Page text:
Infections And Diseases Of The Larynx And Nasopharynx Short Essays

Question 1. Retropharyngeal abscess
(or)
Chronic retropharyngeal abscess
Answer:

Retropharyngeal Abscess: Collection of pus in retropharyngeal space is called a retropharyngeal abscess

Retropharyngeal Abscess Types:

Infections And Diseases Of The Larynx And Nasopharynx Retropharyngeal Abscess Types

Question 2. Peritonsillar abscess
(or)
Quinsy
Answer:

Peritonsillar abscess

Collection of pus in peritonsillar space is called quinsy

Peritonsillar abscess Etiology:

  • Acute tonsilitis
  • De novo
  • Causative organisms
    • Streptococcus pyogens
    • Staphylococcus aureus
    • Anaerobic organisms

Peritonsillar abscess Clinical Features:

  • High-grade fever with chills
  • Malaise
  • Headache
  • Neck pain
  • Throat pain
  • Dysphagia
  • Change in voice
  • Oralgia
  • Odynophagia
  • Nausea
  • Constipation
  • Trismus
  • Halitosis
  • Ipsilateral earache

Peritonsillar abscess Treatment:

  • Conservative
    • 4 fluids
    • Systemic antibiotics
    • Analgesics
    • Antipyretics
  • Surgical treatment
    • Needle aspiration- to drain the abscess
    • Incision and drainage for larger abscess
    • Tonsillectomy

Peritonsillar abscess Complications:

  • Parapharyngeal abscess
  • Laryngeal oedema
  • Septicaemia
  • Endocarditis
  • Lung abscess
  • Nephritis
  • Brain abscess
  • Jugular vein thrombosis

Question 3. Acute tonsilitis
Answer:

Acute tonsilitis

It is inflammation of tonsil

Acute tonsilitis Types:

  • Acute catarrhal tonsillitis
    • Seen in viral infections
  • Acute follicular tonsilitis
    • Crypts are filled with purulent material
  • Acute parenchymal tonsilitis
    • Tonsils are inflamed and enlarged
  • Acute membranous tonsilitis
    • Exudates from crypts forms a membrane over the surface

Acute tonsilitis Etiology:

  • Hemolytic streptococci
  • Staphylococci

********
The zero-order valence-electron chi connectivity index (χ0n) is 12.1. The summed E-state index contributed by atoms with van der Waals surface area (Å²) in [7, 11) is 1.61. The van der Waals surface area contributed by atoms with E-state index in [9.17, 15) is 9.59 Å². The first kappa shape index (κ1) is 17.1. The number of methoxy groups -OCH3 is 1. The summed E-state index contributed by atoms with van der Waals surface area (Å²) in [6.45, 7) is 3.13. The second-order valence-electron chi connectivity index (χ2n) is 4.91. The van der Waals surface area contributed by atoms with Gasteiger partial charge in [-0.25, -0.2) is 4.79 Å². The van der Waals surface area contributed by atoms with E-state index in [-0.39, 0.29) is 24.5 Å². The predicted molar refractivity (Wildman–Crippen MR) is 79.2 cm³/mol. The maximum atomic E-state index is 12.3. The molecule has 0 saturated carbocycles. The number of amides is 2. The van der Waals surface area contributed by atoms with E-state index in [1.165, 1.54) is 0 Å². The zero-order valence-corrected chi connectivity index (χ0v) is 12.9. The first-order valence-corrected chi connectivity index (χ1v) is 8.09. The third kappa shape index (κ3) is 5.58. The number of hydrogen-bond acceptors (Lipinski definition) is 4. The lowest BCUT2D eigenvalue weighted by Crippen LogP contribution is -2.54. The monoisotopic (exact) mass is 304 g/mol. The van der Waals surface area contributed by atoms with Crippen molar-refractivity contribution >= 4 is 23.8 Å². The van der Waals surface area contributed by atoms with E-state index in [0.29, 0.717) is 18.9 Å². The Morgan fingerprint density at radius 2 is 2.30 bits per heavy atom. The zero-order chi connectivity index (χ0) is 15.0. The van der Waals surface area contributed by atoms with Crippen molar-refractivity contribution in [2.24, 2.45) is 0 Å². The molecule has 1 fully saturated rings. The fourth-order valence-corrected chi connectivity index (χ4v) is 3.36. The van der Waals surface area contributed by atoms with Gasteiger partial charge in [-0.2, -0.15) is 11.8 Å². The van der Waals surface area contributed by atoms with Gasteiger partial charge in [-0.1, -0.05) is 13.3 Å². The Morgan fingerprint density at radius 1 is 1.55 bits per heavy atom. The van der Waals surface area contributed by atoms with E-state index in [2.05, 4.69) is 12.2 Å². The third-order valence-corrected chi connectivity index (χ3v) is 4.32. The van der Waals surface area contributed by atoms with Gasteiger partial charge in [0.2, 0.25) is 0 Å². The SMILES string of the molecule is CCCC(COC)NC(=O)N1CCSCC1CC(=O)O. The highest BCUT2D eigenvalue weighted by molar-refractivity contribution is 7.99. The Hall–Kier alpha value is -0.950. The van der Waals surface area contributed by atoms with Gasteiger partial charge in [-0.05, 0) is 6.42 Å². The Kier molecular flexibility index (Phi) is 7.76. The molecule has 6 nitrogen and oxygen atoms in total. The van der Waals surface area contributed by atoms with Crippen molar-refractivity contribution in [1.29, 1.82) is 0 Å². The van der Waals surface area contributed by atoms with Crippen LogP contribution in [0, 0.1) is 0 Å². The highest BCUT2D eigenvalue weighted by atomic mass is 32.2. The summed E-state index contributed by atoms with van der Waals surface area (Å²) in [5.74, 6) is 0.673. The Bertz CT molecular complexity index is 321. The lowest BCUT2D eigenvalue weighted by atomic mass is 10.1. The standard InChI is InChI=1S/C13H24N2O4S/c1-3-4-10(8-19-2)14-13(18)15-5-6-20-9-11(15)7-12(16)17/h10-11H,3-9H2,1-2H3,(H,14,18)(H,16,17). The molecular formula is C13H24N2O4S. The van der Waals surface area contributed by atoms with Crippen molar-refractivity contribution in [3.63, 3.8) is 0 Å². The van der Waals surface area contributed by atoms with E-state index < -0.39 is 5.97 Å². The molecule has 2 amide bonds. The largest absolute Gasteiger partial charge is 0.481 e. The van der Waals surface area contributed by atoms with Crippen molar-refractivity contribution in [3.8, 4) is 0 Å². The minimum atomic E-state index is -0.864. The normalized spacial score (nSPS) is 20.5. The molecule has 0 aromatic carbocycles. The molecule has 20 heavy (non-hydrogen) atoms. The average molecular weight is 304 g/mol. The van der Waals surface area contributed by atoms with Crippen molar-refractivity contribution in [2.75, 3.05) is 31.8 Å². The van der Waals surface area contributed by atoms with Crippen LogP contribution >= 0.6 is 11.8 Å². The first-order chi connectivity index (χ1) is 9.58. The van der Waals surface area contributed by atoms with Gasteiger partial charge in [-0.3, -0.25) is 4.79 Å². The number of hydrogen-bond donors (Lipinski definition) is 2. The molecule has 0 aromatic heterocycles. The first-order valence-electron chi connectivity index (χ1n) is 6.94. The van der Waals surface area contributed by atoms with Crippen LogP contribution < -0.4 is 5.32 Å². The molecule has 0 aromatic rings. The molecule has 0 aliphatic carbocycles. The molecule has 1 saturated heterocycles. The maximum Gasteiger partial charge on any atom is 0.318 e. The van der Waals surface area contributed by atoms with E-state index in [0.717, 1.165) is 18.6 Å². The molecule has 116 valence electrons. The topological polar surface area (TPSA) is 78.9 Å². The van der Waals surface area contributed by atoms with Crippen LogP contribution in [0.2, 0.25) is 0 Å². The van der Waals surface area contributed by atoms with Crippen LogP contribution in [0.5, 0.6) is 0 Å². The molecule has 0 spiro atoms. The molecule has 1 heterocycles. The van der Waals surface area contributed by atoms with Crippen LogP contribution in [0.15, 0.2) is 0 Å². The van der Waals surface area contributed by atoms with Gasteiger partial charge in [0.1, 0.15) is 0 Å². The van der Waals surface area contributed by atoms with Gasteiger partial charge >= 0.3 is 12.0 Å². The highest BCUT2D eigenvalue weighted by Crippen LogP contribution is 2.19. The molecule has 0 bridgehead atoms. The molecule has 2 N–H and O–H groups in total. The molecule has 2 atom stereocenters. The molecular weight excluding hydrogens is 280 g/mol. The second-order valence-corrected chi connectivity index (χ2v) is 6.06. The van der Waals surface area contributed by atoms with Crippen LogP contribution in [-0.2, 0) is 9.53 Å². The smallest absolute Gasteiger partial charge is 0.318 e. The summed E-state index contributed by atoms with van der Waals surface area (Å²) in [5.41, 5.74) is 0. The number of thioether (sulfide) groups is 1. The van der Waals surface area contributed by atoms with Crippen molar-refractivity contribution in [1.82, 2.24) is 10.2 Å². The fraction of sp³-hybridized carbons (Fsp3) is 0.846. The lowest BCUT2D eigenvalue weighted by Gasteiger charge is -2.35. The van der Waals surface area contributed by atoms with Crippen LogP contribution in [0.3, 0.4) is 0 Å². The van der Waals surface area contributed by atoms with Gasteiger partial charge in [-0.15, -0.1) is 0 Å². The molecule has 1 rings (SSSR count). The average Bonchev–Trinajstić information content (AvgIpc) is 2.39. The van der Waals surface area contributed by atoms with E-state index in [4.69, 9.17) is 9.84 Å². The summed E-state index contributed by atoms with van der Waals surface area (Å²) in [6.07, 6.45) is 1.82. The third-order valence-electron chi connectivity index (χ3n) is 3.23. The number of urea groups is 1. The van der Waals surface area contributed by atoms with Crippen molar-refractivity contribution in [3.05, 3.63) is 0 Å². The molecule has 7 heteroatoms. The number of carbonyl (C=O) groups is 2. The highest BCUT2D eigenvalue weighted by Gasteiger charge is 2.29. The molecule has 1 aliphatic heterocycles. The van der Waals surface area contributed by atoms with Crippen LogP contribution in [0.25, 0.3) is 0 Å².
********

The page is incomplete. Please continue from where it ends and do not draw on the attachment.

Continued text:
• Pneumococci

Acute tonsilitis Clinical Features:

  • Sore throat
  • Dysphagia
  • Fever
  • Earache
  • Headache
  • Abdominal pain
  • Body ache
  • Malaise
  • Foetid breath
  • Coated tongue

Acute tonsilitis Treatment

  • Bed rest
  • Increased fluid intake
  • Analgesics
  • Antibiotics

 

Infections And Diseases Of The Larynx And Nasopharynx Short Answers

Question 1. Quinsy
(or)
Peritonsillar abscess
Answer:

Quinsy

Collection of pus in peritonsillar space is called quinsy

Peritonsillar abscess Etiology:

  • Acute tonsilitis
  • De novo
  • Causative organisms
    • Streptococcus pyogens
    • Staphylococcus aureus
    • Anaerobic organisms

Peritonsillar abscess Clinical Features:

  • High-grade fever with chills
  • Malaise
  • Headache
  • Neck pain
  • Throat pain
  • Dysphagia
  • Change in voice
  • Oralgia
  • Odynophagia
  • Nausea
  • Constipation
  • Trismus
  • Halitosis
  • Ipsilateral earache

Question 2. Tracheitis
Answer:

Tracheitis

It is the inflammation of trachea

Tracheitis Causative Organism:

  • Staphylococcus aureus
  • Clinical Features:
  • Fever
  • Stridor
  • Tachypnoea
  • Respiratory distress
  • High WBC count
  • Cough

Tracheitis Treatment:

Systemic antibiotics

Question 3. Pharyngitis
Answer:

Pharyngitis

It is an infection of the pharynx

Pharyngitis Etiology:

  • Infections
  • Allergy
  • Trauma
  • Toxins
  • Neoplasia

Pharyngitis Clinical Features:

  • It can be acute or chronic
  • Enlarged tonsils
  • Difficulty in swallowing and breathing
  • Cough
  • Fever

Question 4. Arterial supply to tonsils
Answer:

Arterial supply to tonsils

Infections And Diseases Of The Larynx And Nasopharynx Arterial Supply To Tonsils

Question 5. Collar stud abscess
Answer:

Arterial supply to tonsils

  • It is an acute suppurative infection of a digit presenting as a stud-like blister
  • It results when a cold abscess which is deep to deep fascia ruptures through the deep fascia and forms another swelling in the subcutaneous plane which is fluctuant

Collar stud abscess Treatment:

  • Simple incision does not resolve the case